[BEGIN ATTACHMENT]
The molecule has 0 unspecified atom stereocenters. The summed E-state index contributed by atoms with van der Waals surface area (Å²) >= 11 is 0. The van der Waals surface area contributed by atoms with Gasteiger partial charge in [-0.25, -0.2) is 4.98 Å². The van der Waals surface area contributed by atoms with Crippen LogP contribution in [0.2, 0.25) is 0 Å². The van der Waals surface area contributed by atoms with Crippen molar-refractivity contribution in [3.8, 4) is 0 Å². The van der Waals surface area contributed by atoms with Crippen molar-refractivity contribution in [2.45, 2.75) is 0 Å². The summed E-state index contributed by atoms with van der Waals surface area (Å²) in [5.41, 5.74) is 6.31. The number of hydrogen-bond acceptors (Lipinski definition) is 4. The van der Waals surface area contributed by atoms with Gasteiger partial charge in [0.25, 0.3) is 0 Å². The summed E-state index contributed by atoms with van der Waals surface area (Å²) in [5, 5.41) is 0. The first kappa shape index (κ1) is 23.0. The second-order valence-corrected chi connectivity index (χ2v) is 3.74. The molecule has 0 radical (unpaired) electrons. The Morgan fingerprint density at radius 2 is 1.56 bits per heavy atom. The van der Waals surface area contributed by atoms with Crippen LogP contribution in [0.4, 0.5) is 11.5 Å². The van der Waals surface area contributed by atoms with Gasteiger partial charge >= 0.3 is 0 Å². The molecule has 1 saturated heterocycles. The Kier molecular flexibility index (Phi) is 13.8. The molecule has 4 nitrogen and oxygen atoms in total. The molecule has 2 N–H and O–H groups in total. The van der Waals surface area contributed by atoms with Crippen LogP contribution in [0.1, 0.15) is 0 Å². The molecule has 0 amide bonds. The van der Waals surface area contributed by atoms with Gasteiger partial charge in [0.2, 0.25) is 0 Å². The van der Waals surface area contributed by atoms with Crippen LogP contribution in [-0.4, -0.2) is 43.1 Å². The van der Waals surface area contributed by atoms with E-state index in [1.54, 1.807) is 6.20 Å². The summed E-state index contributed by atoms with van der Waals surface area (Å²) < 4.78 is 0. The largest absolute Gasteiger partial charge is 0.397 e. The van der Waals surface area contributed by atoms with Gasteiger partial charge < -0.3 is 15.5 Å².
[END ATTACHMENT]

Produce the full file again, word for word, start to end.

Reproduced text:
The molecule has 0 unspecified atom stereocenters. The summed E-state index contributed by atoms with van der Waals surface area (Å²) >= 11 is 0. The van der Waals surface area contributed by atoms with Gasteiger partial charge in [-0.25, -0.2) is 4.98 Å². The van der Waals surface area contributed by atoms with Crippen LogP contribution in [0.2, 0.25) is 0 Å². The van der Waals surface area contributed by atoms with Crippen molar-refractivity contribution in [3.8, 4) is 0 Å². The van der Waals surface area contributed by atoms with Crippen molar-refractivity contribution in [2.45, 2.75) is 0 Å². The summed E-state index contributed by atoms with van der Waals surface area (Å²) in [5.41, 5.74) is 6.31. The number of hydrogen-bond acceptors (Lipinski definition) is 4. The van der Waals surface area contributed by atoms with Gasteiger partial charge in [0.25, 0.3) is 0 Å². The summed E-state index contributed by atoms with van der Waals surface area (Å²) in [5, 5.41) is 0. The first kappa shape index (κ1) is 23.0. The second-order valence-corrected chi connectivity index (χ2v) is 3.74. The molecule has 0 radical (unpaired) electrons. The Morgan fingerprint density at radius 2 is 1.56 bits per heavy atom. The van der Waals surface area contributed by atoms with Crippen LogP contribution in [0.4, 0.5) is 11.5 Å². The van der Waals surface area contributed by atoms with Gasteiger partial charge >= 0.3 is 0 Å². The molecule has 1 saturated heterocycles. The Kier molecular flexibility index (Phi) is 13.8. The molecule has 4 nitrogen and oxygen atoms in total. The molecule has 2 N–H and O–H groups in total. The van der Waals surface area contributed by atoms with Crippen LogP contribution in [0.1, 0.15) is 0 Å². The molecule has 0 amide bonds. The van der Waals surface area contributed by atoms with Gasteiger partial charge in [0.2, 0.25) is 0 Å². The van der Waals surface area contributed by atoms with Crippen LogP contribution in [-0.4, -0.2) is 43.1 Å². The van der Waals surface area contributed by atoms with E-state index in [1.54, 1.807) is 6.20 Å². The summed E-state index contributed by atoms with van der Waals surface area (Å²) < 4.78 is 0. The largest absolute Gasteiger partial charge is 0.397 e. The van der Waals surface area contributed by atoms with Gasteiger partial charge < -0.3 is 15.5 Å².